Monday, 2 May 2011

Joanne Owen - The Alchemist and the Angel - Book Review

                                            The Alchemist and the Angel - 9781444001945
  • Pages - 224
  • Date - 5 May 2011
  • Publisher - Orion Children's Books
  • Format - Paperback Edition - 9781444001945
  • Age 11+

I've been a big fan of Joanne's work after reading her debut book "Puppet Master" back in 2008. For some reason, this book passed me by when it was published in hardback, and became lost within the many piles of books at that time. However, when this attractive paperback copy arrived I placed it straight at the top of the reading pile, so as not to make the same mistake twice, and I'm so glad that I did.

I read this book in one sitting, which is a great sign of how much I was engrossed in the story as I did not want to put it down - it's that good! The book is thoroughly researched, using 16th century papers and documents, bringing together real-life events and characters of the time of Emperor Rudolf's reign. The author draws upon the culture and explosive lives of people who lived in Prague at that time. She has managed to blend a mixture of facts and real-life accounts into the book, whilst also adapting historical events and characters. This blend gives the book an air of authenticity - it feels like you're re-living an important part of history.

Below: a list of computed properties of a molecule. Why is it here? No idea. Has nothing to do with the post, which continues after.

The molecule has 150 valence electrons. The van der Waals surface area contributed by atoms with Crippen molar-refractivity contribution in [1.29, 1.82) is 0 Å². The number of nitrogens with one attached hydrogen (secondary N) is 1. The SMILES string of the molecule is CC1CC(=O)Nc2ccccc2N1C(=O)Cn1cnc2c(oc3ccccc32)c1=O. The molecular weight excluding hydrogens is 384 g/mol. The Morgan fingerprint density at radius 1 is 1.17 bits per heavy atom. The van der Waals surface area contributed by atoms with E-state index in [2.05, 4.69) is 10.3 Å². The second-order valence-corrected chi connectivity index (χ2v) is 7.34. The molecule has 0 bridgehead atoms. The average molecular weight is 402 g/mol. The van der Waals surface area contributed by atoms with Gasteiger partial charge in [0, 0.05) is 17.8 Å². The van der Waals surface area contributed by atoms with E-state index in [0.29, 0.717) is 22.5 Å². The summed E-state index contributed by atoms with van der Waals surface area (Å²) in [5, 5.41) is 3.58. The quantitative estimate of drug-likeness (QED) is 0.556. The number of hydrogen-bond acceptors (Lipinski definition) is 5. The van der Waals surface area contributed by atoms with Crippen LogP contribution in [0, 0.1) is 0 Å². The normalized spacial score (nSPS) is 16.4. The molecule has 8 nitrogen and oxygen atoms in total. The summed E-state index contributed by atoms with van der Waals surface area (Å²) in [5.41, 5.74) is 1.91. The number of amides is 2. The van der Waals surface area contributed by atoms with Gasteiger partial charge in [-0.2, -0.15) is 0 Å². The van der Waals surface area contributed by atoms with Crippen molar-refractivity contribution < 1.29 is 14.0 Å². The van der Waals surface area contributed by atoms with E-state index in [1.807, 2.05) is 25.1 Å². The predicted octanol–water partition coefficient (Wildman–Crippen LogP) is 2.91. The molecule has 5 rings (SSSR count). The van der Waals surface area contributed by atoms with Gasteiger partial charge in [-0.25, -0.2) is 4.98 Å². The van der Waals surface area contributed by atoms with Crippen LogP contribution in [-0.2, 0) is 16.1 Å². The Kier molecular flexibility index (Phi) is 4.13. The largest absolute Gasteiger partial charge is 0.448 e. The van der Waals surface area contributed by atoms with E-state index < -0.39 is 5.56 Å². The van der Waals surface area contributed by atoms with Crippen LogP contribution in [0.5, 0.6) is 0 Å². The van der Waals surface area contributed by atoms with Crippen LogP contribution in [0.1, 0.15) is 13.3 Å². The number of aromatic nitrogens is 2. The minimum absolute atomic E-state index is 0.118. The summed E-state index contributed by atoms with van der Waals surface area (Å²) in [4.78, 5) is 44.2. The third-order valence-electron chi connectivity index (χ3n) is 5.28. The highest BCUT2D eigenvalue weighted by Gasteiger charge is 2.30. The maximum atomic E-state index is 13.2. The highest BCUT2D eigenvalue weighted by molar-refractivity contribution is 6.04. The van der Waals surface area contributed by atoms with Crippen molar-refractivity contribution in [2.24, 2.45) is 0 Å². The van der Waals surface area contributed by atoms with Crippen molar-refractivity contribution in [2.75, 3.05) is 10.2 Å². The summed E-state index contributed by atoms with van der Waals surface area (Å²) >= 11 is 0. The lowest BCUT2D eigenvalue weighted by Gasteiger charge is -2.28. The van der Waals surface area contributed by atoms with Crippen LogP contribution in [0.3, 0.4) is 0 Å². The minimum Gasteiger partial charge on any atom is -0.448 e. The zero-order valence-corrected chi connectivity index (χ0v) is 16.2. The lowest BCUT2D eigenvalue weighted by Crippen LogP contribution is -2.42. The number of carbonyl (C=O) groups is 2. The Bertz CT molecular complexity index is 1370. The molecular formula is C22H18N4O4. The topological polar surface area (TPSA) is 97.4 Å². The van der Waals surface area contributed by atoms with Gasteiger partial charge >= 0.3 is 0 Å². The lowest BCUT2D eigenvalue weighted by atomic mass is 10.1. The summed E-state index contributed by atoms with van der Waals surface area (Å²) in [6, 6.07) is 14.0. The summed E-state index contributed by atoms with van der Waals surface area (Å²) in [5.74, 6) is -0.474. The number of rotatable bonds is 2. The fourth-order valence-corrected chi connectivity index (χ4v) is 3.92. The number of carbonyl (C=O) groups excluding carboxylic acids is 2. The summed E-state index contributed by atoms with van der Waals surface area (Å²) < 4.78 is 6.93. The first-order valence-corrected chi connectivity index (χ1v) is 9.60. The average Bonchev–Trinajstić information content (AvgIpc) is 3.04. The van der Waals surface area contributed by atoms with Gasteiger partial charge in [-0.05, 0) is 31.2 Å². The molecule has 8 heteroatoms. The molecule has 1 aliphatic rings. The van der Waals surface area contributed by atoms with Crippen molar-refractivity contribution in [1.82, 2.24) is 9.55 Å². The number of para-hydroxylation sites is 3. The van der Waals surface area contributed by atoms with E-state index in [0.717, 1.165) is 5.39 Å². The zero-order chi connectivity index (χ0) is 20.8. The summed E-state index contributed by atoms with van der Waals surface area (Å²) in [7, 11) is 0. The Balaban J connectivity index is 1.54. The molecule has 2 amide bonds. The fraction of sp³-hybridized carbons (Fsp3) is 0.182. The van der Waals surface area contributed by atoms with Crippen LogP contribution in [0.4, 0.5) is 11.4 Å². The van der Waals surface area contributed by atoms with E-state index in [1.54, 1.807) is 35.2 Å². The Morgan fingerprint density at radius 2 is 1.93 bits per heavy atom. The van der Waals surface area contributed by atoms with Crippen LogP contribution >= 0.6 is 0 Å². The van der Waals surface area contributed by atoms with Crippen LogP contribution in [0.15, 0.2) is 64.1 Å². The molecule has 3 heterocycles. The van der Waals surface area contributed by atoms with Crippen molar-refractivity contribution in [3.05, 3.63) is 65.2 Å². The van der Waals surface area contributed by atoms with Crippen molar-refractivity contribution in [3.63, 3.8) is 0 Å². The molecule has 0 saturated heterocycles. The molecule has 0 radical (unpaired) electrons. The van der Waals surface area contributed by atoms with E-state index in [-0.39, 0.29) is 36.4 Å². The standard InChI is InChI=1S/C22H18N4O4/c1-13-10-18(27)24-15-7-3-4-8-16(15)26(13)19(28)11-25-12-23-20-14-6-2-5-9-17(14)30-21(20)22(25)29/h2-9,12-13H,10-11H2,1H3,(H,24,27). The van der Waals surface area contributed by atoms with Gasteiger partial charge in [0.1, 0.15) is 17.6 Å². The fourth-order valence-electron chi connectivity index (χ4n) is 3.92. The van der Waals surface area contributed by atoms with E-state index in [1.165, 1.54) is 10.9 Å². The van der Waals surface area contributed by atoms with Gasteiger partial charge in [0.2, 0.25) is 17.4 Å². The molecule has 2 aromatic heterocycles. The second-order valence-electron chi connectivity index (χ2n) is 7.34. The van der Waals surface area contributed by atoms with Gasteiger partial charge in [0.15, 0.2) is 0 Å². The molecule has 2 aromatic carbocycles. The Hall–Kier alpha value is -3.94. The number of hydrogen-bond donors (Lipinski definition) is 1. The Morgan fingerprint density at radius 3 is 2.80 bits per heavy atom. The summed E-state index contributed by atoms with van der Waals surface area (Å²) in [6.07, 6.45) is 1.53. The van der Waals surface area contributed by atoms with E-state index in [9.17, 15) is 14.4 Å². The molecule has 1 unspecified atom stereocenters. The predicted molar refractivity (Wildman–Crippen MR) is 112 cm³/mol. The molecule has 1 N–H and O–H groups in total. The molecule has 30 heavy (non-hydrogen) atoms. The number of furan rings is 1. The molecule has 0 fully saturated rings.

The theme of the book is based on the quest for eternal life. This quest changes orphaned Jan's world when he goes to live with his beloved Uncle Gustav, who is an anatomist, natural scientist and an aspiring alchemist. As they set about making a life-generating serum, Uncle Gustav dies suddenly, and events take a mysterious and dark turn. As a result, Jan and his secretive aunt move from picturesque Vienna to a new life in the hustle and bustle of Prague. 

The story highlights and encompasses a Gothic feel, which is true to the time. The depiction of the plague-ridden ghettos, and the account of mad Emperor Rudolf's reign, are a joy to read. The telling of the wonders inside the Cabinet of Curiosities, particularly at the end of the story, are just brilliant. As well as the thought provoking Chapel of Bones, which everyone should visit, if they dare . . . . .  

The book features a number of folktales, which run parallel to the main storyline, but blend in with the overall effect. They are a delight to read, although each one is quite macabre and dark, but still I deliciously devoured the sinister mood. 

There is so much to this story that I would definitely recommend. It has all of the ingredients that I look for in a book; a dark adventure with massive amounts of imagination and historical detail, themes of alchemy, treachery and greed all written beautifully alongside a back drop of beautiful Prague. I really hope that the next book that Joanne writes is as good as this.
                                               
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